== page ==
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C&C: Poor, Ignorant Jesus

Jesus was a first century Jew living in Palestine who was poor and uneducated; so were his followers. Money and education came later, when the movement got big enough to attract both. Really, he was more of a community organizer, trying to get his people to resist the Romans, and that is why they executed him. That’s the historical Jesus.

According to the most recent “it’s almost Easter, let’s draft Jesus to our cause” version that I’ve run into this year, anyways. As a couple of wags have pointed out, some folks are awful eager to draft a first century Jewish carpenter to their cause, for a bunch of (at best) agnostics in support of a secular cause.

So, how accurate are these claims?

 

Ignorant

Jesus was a first century Jew; the Bible shows Him going to the temple to discuss and argue (and worry His mother sick):

After three days they found him in the temple, sitting in the midst of the teachers, listening to them and asking them questions, and all who heard him were astounded at his understanding and his answers.

He also taught in the temple often enough that it wasn’t at all surprising, and was clever enough to (again) put a bunch of other well-educated teachers in a bind when they tried to knock Him down a peg:

One day as he was teaching the people in the temple area and proclaiming the good news, the chief priests and scribes, together with the elders, approached him and said to him, “Tell us, by what authority are you doing these things? Or who is the one who gave you this authority?”
He said to them in reply, “I shall ask you a question. Tell me,was John’s baptism of heavenly or of human origin?”
They discussed this among themselves, and said, “If we say, ‘Of heavenly origin,’ he will say, ‘Why did you not believe him?’ But if we say, ‘Of human origin,’ then all the people will stone us, for they are convinced that John was a prophet.”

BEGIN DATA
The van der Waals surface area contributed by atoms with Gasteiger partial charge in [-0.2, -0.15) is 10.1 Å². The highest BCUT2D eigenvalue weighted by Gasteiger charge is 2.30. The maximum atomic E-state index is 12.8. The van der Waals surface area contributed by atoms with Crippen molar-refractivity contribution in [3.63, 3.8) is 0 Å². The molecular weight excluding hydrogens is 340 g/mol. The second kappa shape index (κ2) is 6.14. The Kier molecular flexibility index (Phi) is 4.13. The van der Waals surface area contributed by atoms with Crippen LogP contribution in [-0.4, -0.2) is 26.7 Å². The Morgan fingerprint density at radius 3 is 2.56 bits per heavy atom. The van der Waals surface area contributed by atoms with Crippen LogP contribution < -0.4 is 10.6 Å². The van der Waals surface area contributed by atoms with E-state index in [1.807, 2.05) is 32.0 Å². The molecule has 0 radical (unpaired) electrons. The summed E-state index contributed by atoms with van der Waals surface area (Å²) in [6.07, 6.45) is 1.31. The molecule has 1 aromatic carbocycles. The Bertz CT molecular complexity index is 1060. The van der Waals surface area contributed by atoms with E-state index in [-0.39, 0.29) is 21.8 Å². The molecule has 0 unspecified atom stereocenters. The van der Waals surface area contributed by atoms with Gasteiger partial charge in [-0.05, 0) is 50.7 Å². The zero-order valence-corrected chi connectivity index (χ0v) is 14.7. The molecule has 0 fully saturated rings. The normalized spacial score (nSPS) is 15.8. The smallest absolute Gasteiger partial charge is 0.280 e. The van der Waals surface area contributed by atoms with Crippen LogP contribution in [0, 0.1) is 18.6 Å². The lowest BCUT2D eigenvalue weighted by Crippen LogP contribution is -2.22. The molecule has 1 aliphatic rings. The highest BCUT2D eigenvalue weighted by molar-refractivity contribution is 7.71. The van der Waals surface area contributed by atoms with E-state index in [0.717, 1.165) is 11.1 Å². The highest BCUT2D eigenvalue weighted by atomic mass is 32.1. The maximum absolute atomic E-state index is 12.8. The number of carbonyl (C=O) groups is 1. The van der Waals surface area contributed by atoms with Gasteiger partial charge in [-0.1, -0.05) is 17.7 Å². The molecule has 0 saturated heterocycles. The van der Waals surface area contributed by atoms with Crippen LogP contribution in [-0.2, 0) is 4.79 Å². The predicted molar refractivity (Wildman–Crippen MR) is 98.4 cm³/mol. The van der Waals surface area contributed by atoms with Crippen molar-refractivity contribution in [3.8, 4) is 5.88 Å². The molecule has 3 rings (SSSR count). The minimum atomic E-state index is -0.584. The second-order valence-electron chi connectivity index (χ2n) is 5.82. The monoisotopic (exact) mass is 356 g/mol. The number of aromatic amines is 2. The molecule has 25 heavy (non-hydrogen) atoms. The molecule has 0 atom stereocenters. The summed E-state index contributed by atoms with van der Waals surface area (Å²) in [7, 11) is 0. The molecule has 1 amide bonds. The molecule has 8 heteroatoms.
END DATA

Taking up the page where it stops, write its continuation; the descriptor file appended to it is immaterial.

So they answered that they did not know from where it came.
Then Jesus said to them, “Neither shall I tell you by what authority I do these things.”

He was also addressed as “teacher” or “Rabbi” (depending on if your Bible translated it or not). (Matthew 22:23-24, 34-36 John 11:28; 3:2) Translation is possibly part of the misunderstanding—in John 7:15, the literal translation suggests He’s illiterate, it’s more like ‘dude, this guy talks like he’s from Yale, but doesn’t even have a degree?’

So, for the time and place, He not only wasn’t ignorant— He was rather impressive among teachers. Even as a twelve year old, with people whose religion is extremely big on making rational arguments, in a culture where they would be use to facing off with the guys who invented rhetoric and formalized logic. (Or the guys they taught.) For here and now—well, He wouldn’t have been taught things like the theory of electricity or the Plate Theory of geology, but that’s getting into argument by special definition that would also exclude Plato, and Aquinas, and everybody up through Darwin and Ben Franklin and… gads, that’s just getting ridiculous for a word that means “lacking knowledge or awareness in general; uneducated or unsophisticated”

How about His followers? Here, have a list of the famous Apostles that breaks it down, and the possible background on the idea of ignorance. The important bit is that two of them were definitely a tax collector and a doctor, and of course Saul who became Paul was quite well educated. If you will grant that the Joseph whose tomb Jesus temporarily occupied counts as a follower, then he was a member of the council (Luke 23:50) and thus educated even by the measure of those who were objecting to Jesus’ teaching at the time.

I see no reason to assume that next to none of the other followers would have been educated, even ignoring the cheap route of pointing out that the Bible is a bunch of collected letters. They were able to assume that someone would be able to read them. In secret, even, since it wasn’t exactly healthy to be a Christ-follower.

 

Poor

This route at least has some sort of support; you’ll even find this in meditations on the life of Jesus on your local Catholic Radio station. But is it true? Well, that depends on what you mean by “poor.”

We’re talking about the King of Kings, here. Anything less than everything is poor and lowly, for him.

Let’s take it down a notch; one of the reasons that He was rejected is because people were expecting a more traditional sort of king—power, riches, command, armies in this world. Nope, didn’t have that. He didn’t even have the kind of riches you’d find in the homes of the chief priests.

But was He poor, as they’d figure it? Sort of yes, sort of no; He didn’t have to beg, but He was a laborer (beggars would usually be disabled, if they were young men)—and in at least one of the schools of thought, they had the idea that working (rather than your money working for you) was not very respectable. Better support is that when He was presented at the Temple, the offering was two birds– an option for those who could not afford a lamb and a turtle-dove.